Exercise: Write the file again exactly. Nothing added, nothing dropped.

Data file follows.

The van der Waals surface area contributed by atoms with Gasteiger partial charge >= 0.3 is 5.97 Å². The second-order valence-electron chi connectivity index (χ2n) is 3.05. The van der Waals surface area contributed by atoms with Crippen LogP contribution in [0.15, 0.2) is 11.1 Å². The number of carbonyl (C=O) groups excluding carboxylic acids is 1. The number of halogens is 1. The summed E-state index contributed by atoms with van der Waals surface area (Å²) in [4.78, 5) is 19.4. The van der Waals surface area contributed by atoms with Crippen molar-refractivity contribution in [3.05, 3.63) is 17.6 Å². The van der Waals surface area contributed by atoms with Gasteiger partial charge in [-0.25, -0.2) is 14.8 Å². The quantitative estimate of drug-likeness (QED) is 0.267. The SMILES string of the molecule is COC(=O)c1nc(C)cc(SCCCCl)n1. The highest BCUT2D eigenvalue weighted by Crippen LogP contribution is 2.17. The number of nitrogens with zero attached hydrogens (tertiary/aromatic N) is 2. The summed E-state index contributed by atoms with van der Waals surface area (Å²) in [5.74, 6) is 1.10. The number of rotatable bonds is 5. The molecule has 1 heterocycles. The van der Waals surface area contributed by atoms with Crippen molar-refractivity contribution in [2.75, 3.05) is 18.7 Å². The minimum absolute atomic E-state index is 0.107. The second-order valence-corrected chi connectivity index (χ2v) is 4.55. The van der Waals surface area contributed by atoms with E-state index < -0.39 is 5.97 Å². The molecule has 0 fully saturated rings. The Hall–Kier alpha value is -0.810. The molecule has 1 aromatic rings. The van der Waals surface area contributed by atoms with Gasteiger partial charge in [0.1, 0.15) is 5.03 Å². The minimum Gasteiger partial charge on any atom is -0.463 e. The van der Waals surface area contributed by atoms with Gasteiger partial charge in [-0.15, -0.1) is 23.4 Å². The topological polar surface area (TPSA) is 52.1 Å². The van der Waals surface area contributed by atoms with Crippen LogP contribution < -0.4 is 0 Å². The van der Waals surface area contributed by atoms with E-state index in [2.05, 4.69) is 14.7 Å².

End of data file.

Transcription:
The van der Waals surface area contributed by atoms with Gasteiger partial charge >= 0.3 is 5.97 Å². The second-order valence-electron chi connectivity index (χ2n) is 3.05. The van der Waals surface area contributed by atoms with Crippen LogP contribution in [0.15, 0.2) is 11.1 Å². The number of carbonyl (C=O) groups excluding carboxylic acids is 1. The number of halogens is 1. The summed E-state index contributed by atoms with van der Waals surface area (Å²) in [4.78, 5) is 19.4. The van der Waals surface area contributed by atoms with Crippen molar-refractivity contribution in [3.05, 3.63) is 17.6 Å². The van der Waals surface area contributed by atoms with Gasteiger partial charge in [-0.25, -0.2) is 14.8 Å². The quantitative estimate of drug-likeness (QED) is 0.267. The SMILES string of the molecule is COC(=O)c1nc(C)cc(SCCCCl)n1. The highest BCUT2D eigenvalue weighted by Crippen LogP contribution is 2.17. The number of nitrogens with zero attached hydrogens (tertiary/aromatic N) is 2. The summed E-state index contributed by atoms with van der Waals surface area (Å²) in [5.74, 6) is 1.10. The number of rotatable bonds is 5. The molecule has 1 heterocycles. The van der Waals surface area contributed by atoms with Crippen molar-refractivity contribution in [2.75, 3.05) is 18.7 Å². The minimum absolute atomic E-state index is 0.107. The second-order valence-corrected chi connectivity index (χ2v) is 4.55. The van der Waals surface area contributed by atoms with E-state index < -0.39 is 5.97 Å². The molecule has 0 fully saturated rings. The Hall–Kier alpha value is -0.810. The molecule has 1 aromatic rings. The van der Waals surface area contributed by atoms with Gasteiger partial charge in [0.1, 0.15) is 5.03 Å². The minimum Gasteiger partial charge on any atom is -0.463 e. The van der Waals surface area contributed by atoms with Gasteiger partial charge in [-0.15, -0.1) is 23.4 Å². The topological polar surface area (TPSA) is 52.1 Å². The van der Waals surface area contributed by atoms with Crippen LogP contribution < -0.4 is 0 Å². The van der Waals surface area contributed by atoms with E-state index in [2.05, 4.69) is 14.7 Å².